See more here:


Help the Making Oceans Plastic Free team's concept become a reality. You can back the crowd funding campaign on Indiegogo here.

Vinnies Winter Style Challenge

Saturday, June 17, 2017

I'm no stranger to a St Vincent de Paul Society Victoria (Vinnies Victoria) fashion challenge. It all kicked off with the New Year New Style challenge over a year ago, when Vinnies sent a $50 gift card in the post for me to find a collection of pieces to add to only 10 fashion items I could choose to wear over a two week period. More on that here.

Fast forward a year and a half and the Vinnies team asked if I'd like to participate in a smaller challenge to find a winter outfit for 20 dollars. Sure, why not.

The hardest part of any Vinnies fashion challenge, is finding things in a short space of time. The small window of opportunity I had would be with my 3yo in tow. Totally fine until he starts hiding within the clothes racks and I lose him for a few minutes. Fun times.

Anyway, he found a Peppa Pig toy and stayed put for a little bit while I browsed the racks as best I could.  Interestingly enough, it was my 3yo who found this jacket for me. He picked it out and said "I like this one Mummy", and you know what? He chose well.  I like it. $8 down.

Next up, I'm short of a bag to hold enough of my stuff when I'm out with the kids. I'm not talking about handbags as such, but rather tote bags with enough room to hold drink bottles, tissues, a change of clothes, toys, cardigans, cameras, phones and the rest. You know what I mean. Anyway, I found this pink tote and I love it. It's a brilliant size for the aforementioned, and so colourful. Again, $8 down.

I'm then left with $4 for which I can find an accessory maybe, or a purse. But you know what? My little guy did good to hold out, and his Peppa Pig was priced at just under $4, so I figured why not treat him, and so I did.

Thanks Vinnies for the opportunity, I look forward to the next challenge!

Junkies Magazine Australia Issue 9

Wednesday, June 14, 2017

You may remember that I am now contributing articles to Junkies Magazine Australia.  The latest Junkies Magazine Australia is out now (Issue 9) and two of my articles are in it.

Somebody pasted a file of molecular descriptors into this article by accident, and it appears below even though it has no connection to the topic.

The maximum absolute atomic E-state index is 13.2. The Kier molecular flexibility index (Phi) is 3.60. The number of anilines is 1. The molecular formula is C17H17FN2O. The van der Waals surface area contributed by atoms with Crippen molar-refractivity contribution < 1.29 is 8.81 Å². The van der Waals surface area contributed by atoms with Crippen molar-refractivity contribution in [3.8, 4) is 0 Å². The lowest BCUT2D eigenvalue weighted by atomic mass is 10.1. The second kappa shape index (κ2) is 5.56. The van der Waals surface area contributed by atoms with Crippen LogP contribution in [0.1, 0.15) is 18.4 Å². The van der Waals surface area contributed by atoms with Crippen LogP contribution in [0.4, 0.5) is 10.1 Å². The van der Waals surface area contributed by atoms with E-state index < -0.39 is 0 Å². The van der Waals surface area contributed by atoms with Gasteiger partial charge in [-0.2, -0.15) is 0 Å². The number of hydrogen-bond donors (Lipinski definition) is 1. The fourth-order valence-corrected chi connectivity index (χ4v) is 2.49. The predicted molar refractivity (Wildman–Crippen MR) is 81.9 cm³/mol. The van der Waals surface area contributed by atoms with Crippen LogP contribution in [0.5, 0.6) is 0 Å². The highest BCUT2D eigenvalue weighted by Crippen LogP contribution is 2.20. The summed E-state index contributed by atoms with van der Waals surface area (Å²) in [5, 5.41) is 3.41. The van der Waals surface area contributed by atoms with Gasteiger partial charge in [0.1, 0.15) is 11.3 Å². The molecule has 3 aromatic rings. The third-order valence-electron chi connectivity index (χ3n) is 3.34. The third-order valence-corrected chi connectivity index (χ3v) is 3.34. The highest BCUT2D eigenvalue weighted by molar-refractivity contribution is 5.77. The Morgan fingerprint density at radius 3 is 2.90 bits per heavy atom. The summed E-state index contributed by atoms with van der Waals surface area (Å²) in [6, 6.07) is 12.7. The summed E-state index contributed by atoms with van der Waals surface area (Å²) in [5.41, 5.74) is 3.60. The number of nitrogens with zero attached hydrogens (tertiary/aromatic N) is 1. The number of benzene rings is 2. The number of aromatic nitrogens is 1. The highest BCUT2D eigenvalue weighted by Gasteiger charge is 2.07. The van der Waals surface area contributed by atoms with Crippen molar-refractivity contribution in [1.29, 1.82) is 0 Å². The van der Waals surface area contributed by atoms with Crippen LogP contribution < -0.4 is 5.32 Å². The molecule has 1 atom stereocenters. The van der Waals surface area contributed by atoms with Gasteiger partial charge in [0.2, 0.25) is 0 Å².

Junkies Magazine is an eco-driven print publication, filled with interesting stories related to the 'rethink, reuse, reduce and recycle' mentality.  Junkies Magazine introduces people and brands who are following sustainable practices in a creative way.

In the latest issue of Junkies Magazine Australia, I had an interesting experience interviewing Catie in Istanbul. Catie is the volunteer currently managing the Drop Earrings Not Bombs project.

Drop Earrings Not Bombs is community-run imitative called Small Projects Istanbul; a volunteer organisation that focuses on providing education and support for displaced Syrian refugees.  The community group weave bright coloured teardrop earrings, which are then sold all over the world and therefore generate an income for those who make them.

Due to time differences, the entire interview with Catie took place via email questions and WhatsApp voicemail replies. Thank goodness for technology.

The second article relates to a small business much closer to home.  I delved into Zane and Manuel's Melbourne based business Melbourne Vintage Audio.  Zane and Manuel scour the country for vintage bags and suitcases, and transform them into magnificent bluetooth Suitcase Speakers (V-Case).

The article in Junkies Magazine Australia explains how Zane and Manuel's suitcases with soul concept became a reality in 2011, and how the business is booming 6 years later, in more ways than one.

I'm also really delighted to see that I teed up Margaret Wells with Junkies Magazine Australia.  You'll notice Melbourne-based Margaret's bottle-cap headpiece and dress adorning the front cover of this edition of Junkies Mag!

Get hold of the latest issue of Junkies Magazine Australia now >

Father's Day Gifts from Recycled Materials via Gifts Less Ordinary

Thursday, June 8, 2017

It's Father's Day coming up in Canada, the United States and the United Kingdom, and so I'm led to believe, in other parts of the world, too.

I've never understood why Father's Day isn't celebrated on the same day in other countries that mark the occasion.  For example here in Australia and in New Zealand, Father's Day falls on the first Sunday of the month, in Brazil the second Sunday in August, and Thai fathers are celebrated on December 5th!  Father's Day fun facts seen here.

Anyway, because Father's Day is celebrated in quite a large volume this Sunday 18 June and what with my own Dad living in the UK, I've been researching some unique gift ideas on Gifts Less Ordinary.

Gifts Less Ordinary is a "one-stop marketplace displaying beautiful and memorable gifts to treasure." Many of the gifts available to buy via Gifts Less Ordinary can be personalised. If you're shopping for a hard-to-buy-for loved one, do take a look. I've been inspired. Here are my picks for unique Father's Day gifts on Gifts Less Ordinary made using recycled materials.

Father's Day Gifts from Recycled Materials via Gifts Less Ordinary

Nine Personalised Map Hearts in a Black Frame